Sunday, 3 August 2014

Caring in the face of tragedy.

Matthew 14:13-21

I wonder when it is that you feel you need some time alone. 

What is it that means that you feel that you need to take some time out? 

Often I feel like this when I am encountering difficulties; I have been overloaded with responsibilities; work is a bit too much; or maybe I have heard bad news. 

Maybe, you are the same. Maybe there are times that life all seems a bit much and you need some space.  You just want to stop!

The story from Matthew’s gospel begins with the words, “Now when Jesus heard this, he withdrew from there in a boat to a deserted place by himself.”

Of course we know that despite his efforts to go off and be alone a crowd turns up and Jesus responds to their needs: they need healing and they need hope.

But if you are like me you might be stuck back at the beginning of the reading.

What had Jesus heard?  Why did he withdraw? Why did Jesus need some time alone?

What Jesus had heard was that his cousin John had been beheaded by Herod.  The story is depraved.  It was Herod’s birthday party and he already had John in a cell somewhere.  In the midst of the party his niece danced before the assembled group and so impressed was his uncle that he promised to give the girl anything she wanted.

Prompted by Herodias, her mother, the girl asks for John’s head on a platter.

The bloodied birthday feast of Herod is the news Jesus has received – his cousin the victim of politics and passion.

What was Jesus seeking in the solace: maybe, to mourn and to cry for his cousin who had baptised him? To despair at the barbarity of the act? To seek meaning and maybe resolve and strength for his own purpose as he continued his ministry?  Maybe simply to try to make sense of what had happened? To reconnect with God, to pray?

I have little doubt that Jesus withdrew for many if not all of these reasons.

Just as we seek to withdraw from the bad news that comes to haunt us in our lives in this world:

It could be personal news:
The news of the terminal illness of a family member.
The news of the death of a friend.  We had a funeral this week in the church where hundreds gathered to mourn.
News of abuse, loss, loneliness, and the long litany of heartache that can overwhelm us.

It could be national or international news:
News of children held in detention.
News of children being killed in the Gaza strip.
News from Syria and other places around the world where violence has become integral to the way of life. The news of Christians being persecuted and even crucified by ISIS in Iraq.

Maybe it is personal news and maybe it is the big issues, whatever it is these things can weigh heavily on hearts and our souls.  Take a moment to think about the week that has passed on the moments of worry and heartbreak that you have felt. (silence)

But as we know Jesus does not get the space to reflect, his withdrawal to be alone ends up with thousands coming after him.  People, who like him in his moment of sadness and like you and I, are seeking help – they need healing and hope, they need teaching and understanding.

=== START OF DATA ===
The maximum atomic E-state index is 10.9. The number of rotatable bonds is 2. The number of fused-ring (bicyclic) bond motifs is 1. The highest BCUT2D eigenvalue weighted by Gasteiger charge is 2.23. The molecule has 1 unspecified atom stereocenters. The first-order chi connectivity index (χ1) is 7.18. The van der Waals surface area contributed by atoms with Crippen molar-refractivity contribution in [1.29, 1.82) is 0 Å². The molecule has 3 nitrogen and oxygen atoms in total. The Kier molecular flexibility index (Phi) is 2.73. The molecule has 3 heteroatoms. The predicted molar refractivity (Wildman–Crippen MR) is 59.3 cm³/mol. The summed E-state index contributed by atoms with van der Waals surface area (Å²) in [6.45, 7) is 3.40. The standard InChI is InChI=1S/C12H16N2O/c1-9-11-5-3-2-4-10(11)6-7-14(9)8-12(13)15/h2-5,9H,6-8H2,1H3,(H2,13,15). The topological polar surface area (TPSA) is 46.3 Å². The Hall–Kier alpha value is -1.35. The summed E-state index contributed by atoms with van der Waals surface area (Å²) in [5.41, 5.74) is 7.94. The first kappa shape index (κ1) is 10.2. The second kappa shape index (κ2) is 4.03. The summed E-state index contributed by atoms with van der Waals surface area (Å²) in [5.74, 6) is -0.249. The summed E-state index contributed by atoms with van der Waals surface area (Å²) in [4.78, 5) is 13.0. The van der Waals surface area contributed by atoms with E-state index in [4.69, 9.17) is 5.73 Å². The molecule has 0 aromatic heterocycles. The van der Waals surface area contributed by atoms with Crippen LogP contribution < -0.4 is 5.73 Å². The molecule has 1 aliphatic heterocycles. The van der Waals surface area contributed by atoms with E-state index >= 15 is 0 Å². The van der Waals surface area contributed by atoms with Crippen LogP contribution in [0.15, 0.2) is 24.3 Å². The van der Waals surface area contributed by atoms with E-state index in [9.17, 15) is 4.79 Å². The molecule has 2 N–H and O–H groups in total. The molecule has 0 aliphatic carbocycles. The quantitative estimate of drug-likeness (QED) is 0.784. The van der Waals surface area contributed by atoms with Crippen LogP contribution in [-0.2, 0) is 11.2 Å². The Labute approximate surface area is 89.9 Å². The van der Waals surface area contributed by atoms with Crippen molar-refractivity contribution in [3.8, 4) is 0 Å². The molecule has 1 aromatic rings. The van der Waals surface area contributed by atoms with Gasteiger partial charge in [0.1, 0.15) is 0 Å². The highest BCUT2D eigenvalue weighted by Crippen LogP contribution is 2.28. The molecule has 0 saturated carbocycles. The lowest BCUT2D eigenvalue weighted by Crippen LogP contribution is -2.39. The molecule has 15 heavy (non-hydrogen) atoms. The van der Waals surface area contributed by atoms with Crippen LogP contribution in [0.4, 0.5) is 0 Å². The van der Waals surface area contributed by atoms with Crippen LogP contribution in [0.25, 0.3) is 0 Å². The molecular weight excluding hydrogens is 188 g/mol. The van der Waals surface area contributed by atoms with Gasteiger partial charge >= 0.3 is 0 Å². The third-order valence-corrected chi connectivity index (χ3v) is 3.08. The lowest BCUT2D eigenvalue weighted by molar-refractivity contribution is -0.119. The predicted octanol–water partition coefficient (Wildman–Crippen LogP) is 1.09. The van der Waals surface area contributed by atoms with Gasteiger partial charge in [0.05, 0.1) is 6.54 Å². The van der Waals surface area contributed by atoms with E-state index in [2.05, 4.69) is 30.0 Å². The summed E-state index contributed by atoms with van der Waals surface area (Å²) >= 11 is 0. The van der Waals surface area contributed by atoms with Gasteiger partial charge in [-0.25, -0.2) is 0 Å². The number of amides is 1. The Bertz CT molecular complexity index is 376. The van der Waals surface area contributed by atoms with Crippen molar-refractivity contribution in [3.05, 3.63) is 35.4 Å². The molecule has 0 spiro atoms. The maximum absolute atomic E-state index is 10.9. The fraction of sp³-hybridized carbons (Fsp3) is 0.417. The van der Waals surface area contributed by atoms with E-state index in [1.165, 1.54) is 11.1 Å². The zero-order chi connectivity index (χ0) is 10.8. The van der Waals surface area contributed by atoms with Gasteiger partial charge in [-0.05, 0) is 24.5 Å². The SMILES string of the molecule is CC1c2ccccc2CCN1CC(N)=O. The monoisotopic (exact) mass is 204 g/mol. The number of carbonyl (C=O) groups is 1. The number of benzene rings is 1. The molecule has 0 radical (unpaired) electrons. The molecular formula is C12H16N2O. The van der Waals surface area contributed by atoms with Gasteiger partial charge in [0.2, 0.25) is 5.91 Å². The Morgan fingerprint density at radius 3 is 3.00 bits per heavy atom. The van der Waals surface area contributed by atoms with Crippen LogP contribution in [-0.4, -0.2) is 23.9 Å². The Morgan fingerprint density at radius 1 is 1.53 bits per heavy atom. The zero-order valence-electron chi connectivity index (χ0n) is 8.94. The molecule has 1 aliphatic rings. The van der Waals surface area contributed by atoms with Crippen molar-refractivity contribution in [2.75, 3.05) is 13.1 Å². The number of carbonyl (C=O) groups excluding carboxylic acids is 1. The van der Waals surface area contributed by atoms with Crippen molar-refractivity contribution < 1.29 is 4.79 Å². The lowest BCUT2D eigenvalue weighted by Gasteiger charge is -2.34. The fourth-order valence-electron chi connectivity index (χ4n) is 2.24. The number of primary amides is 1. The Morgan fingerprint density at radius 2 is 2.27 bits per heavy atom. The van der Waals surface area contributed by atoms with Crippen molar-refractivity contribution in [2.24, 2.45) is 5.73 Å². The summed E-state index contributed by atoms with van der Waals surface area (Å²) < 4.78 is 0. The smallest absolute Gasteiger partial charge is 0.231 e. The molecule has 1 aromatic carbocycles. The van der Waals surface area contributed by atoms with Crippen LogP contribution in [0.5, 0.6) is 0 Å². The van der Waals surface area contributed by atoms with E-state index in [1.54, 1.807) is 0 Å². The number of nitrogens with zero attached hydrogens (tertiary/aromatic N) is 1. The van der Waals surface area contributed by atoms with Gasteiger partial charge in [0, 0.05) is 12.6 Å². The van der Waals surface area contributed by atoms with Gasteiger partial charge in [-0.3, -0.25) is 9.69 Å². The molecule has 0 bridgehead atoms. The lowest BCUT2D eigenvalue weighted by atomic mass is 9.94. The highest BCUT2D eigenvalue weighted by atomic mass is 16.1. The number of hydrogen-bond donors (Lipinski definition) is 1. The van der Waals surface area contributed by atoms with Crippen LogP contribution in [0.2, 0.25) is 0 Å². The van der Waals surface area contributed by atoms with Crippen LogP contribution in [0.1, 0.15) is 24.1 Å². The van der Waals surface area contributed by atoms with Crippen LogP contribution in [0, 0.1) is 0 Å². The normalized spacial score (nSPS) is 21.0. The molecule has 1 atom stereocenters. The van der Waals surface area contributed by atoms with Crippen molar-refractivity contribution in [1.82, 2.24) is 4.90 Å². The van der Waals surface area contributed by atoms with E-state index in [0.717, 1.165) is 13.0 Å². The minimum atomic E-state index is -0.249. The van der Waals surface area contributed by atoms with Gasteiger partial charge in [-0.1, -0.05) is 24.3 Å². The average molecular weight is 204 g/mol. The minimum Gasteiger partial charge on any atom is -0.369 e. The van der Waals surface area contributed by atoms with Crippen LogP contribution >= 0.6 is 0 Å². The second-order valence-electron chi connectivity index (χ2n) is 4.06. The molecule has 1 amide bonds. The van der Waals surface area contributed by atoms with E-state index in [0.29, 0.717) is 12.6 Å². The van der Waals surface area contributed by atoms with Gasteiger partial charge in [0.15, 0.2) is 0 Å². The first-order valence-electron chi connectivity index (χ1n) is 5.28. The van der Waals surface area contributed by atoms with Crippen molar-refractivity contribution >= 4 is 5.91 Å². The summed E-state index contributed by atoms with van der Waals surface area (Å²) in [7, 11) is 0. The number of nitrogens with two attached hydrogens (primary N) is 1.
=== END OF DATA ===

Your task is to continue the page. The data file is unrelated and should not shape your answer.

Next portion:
He sees their need, he has compassion and he feeds them through his healing and his words.  Despite his own breaking heart Jesus, God with us, goes on reaching out to others because the world goes on: life continues!

To me this is the beginning of the miracle.  That Jesus, God with us, transcends his own breaking heart to help and hold others in his love. What come next with the bread and fish may seem a wonderful sign of his power to do miracles but it his heart of love at the outset that stands out.

For me this is the good news that whilst God might look upon the terror and tragedies of our lives and feel such loss within himself he continues to reach out as life goes on for everyone else in the midst of their trials and tribulations.

In the miracle of the feeding the disciples offer bread and fish but I wonder whether it is the small offerings that we give that can be transformed into moments of beautiful hope, a glimpse of grace, of God’s kingdom comes near:

When a meal is cooked for a grieving family.
When a coffin is painted by grandchildren and family members to find hope in the moment of goodbyes.
When a smile is given, or time generously spent.
When simple asking someone the question, ‘Are you OK?’
When some Iraqi Muslims identify as Christians and so share in protest against their persecution.
When there is cease fire in the Gaza strip so the dead can be buried and aid brought to those who suffer.
When Christians gather to pray for asylum seeker children and protest against their incarceration.
When people step aside and worship God and are transformed to live renewed again by their faith in the days ahead.

Like the small offerings of bread and fish these offerings are signs of God’s love in the face of the news gone bad and God takes this offering and turns so many into signs of the love of God in our midst.

Jesus continues to have compassion, God does not stop caring for us even though his very heart breaks at the news he receives.  And more, God provides abundantly in the face of the terror. 

As we find ourselves in moments of struggle and despair let us find hope in remembering Jesus willingness to reach out despite the depths of his own pain and like the disciples may we too help offer what little we have to the work he is doing: bread and fish, hope and love.

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